Check on Ebay for vintage knobs...there are all kinds out there, and some reproduced to suit the old radios. Since this is a rising hobby, and the old is being restored now, there are actually parts out there...who knew, eh? Good luck and I loved the project!! Thanks for the hints from those below to get the right voltages etc...thanks guys! Cheers to all!

    Try getting access to a 3D printer, they are fairly accessible nowadays, for the plastic parts at least.
    And unless you are a purist you could use replacement transistors in stead of those hard to find tubes.

    3 replies

    I have heard of people subing out the tubes with transistors and I have considered it, but to me it takes away from the originality and sound. Its funny but I enjoy flipping it on and waiting for it to warm up. Luckily I got a place here in town that has new old stock for cheap! As far as the plastics go, that is the hardest part if the radio is rare, unlike this one however, this radio is like old mustangs, they are a dime a dozen in many different conditions.

    could you tell us where you have some old stock supplied? Would be nice to order a few for others too? Just wondering if you are willing to give the information:) I have 2 old radios I would love to restore, one is from the early 1940's. Cheers and thank you!

    Its certainly not an easy conversion. Frankly, it makes no sense to do since tube amps and solid state amps are very different. Drop-in tube replacements aren't common and cost a fortune. The point-to-point wiring and wax capacitors don't really stand the test of time either. A non-working tube amp doesn't have much going for it these days. Gutting a tube amp is a particularly heinous crime but if it can't be fixed then its not as bad.

    Excellent paint job! How did you get the clean lines between the two different colors?

    1 reply

    use automotive paint tape to mask off areas around the edge, and either wax coated auto paint paper to mask off the rest as you paint one color:) Hope this helps you in your project:)

    You should consider adding a 1:1 isolation transformer for safety.

    The intriging question ot the line cord connection to radio is because this kind of receiver were called "transformerless", meaning that the tubes filaments are designed to get certain amount of voltage, (35, 50 and 12 volts) and since they are all series connected, the total amount is around 127 volts. The first tube connected is the rectifier, and it draws the neccesary voltage to make the circuit works. Of course, when one filament is gone, the whole receiver becomes "dead."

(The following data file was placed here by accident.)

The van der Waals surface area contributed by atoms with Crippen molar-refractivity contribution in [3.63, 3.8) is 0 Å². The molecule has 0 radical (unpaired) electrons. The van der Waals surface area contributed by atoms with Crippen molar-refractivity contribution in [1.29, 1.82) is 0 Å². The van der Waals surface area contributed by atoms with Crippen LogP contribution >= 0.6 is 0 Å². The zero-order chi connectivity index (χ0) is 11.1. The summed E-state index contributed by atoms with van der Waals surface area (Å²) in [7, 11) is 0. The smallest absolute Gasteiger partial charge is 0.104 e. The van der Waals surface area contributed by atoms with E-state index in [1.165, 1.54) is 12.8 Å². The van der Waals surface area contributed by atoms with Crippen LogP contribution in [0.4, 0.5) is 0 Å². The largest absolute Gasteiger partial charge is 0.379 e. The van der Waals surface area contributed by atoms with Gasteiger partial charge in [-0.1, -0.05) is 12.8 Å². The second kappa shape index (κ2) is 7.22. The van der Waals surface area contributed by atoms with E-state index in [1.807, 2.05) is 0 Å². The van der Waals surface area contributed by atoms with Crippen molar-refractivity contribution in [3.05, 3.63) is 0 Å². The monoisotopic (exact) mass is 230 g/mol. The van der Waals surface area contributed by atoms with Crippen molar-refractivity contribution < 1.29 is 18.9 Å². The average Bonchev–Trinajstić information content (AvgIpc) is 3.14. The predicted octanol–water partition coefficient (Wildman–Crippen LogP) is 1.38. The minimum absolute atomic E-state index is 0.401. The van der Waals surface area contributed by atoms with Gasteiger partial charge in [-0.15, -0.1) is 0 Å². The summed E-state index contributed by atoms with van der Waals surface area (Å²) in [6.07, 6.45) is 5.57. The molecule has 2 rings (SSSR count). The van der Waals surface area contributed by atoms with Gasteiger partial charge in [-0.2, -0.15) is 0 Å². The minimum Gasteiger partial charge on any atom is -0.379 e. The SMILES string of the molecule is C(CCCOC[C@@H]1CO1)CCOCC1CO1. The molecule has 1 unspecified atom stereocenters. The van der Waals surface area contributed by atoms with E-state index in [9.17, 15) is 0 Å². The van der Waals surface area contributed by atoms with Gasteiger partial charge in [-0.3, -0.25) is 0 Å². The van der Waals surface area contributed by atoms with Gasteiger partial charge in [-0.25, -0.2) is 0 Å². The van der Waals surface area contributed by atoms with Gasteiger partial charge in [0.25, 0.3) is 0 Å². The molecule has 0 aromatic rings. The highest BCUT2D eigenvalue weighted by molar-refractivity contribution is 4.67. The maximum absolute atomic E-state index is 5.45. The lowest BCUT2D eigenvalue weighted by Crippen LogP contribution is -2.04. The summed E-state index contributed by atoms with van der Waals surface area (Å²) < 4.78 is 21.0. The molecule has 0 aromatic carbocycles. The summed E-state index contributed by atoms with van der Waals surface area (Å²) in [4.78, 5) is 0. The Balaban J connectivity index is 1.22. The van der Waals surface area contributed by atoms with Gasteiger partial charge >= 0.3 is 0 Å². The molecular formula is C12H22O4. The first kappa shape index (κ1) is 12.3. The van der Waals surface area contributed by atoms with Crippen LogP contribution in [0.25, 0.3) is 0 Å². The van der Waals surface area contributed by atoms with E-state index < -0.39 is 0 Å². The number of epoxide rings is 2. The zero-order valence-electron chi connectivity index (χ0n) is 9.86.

Well considering I have repaired hundreds of these tube radios. I have LOTS of tips I can share. Contact cleaner works great for the scratchy volume controls. If the tuner is full of dust you use a pipe cleaner the clean between the plates for better reception.

    For tubes you can leave the original tube in the set a 1n4004 works for bad section of tube diode, triode or pentode.

    have lots of repair tips

    LOVE them old radios!!!

    Outstanding! Reminds me of the radio I built in high school. The second one; the first one blew up :(

    For safety of you and loved ones in your vicinity, I recommend that you replace that rubber grommet with something to keep that metal chassis from slowly cutting its way through that new cord every time it moves, especially since it has no ground safety. Ironically the old cord was saver than your new one. Electricians are shaking their finger at you.

    Otherwise, great work. Glad to see someone fixed up a wonderful old device without making it "better" by gutting it and putting in some $5 powered speakers and an iPod connection, and painting it some ridiculous Andy Warhol scheme. Classy baby blue is definitely a '40s look. Well done.

    1 reply

    You got me there. I will definetly have to go and insulate that area eventually. I do have some ugly models I will "redo" but the case will be the only altering, the chasis will of course be all orginal. I appreciate your comment and glad your like it!

    Thanks for the info. Yeah I understand the tubes in series. Of all my radios, its the only one with out a transformer, but it's also the oldest of the ones I have. I am planning on adding a input on it like I have done on some of the others due to the AM stations here in las vegas are mostly different from what I listen to. And adding a input is easy as tapping into the transformer tube and bypassing the receiving tube with a simple flip switch.

    I was in my middle teen years when transistor radios became available, even though rather expensive for the first few years. I remember being fascinated by tube radios, though, and wanting to learn about how they work. If you have not done so already, find a simple clear explanation of how a superheterodyne radio works and what its advantages over other types of radios are, like a regenerative circuit or a tuned radio frequency circuit. The idea behind using a beat frequency oscillator and how it works to improve performance in the whole radio is genius.

    As concerns the lack of a transformer, these radios economized to make a less costly design. There are usually five tubes. The heating element in each is designed to consume 25 volts. The tube heating elements are in series, so in a 125 volt household circuit, 125 volts is consumed and no transformer is needed for a power supply.

    It has been about twenty years since I had to buy an electron tube. They were becoming less available then. I am surprised you were able to get the tube you needed, but, maybe I should not be.

    When I listened to "popular" music during my teen years, it was most often by means of a tube radio. A few years ago someone gave me a couple of old tube radios. From the two I was able to make one work pretty well, at least for a while. I listened to an oldies station with it and was surprised to rediscover favorite music as I originally heard it with all of the pops, wows, and hisses that are part of AM tube radios. The super-clean sounding FM oldies stations are nice, but, the extra noises made the experience a real authentic trip down memory lane.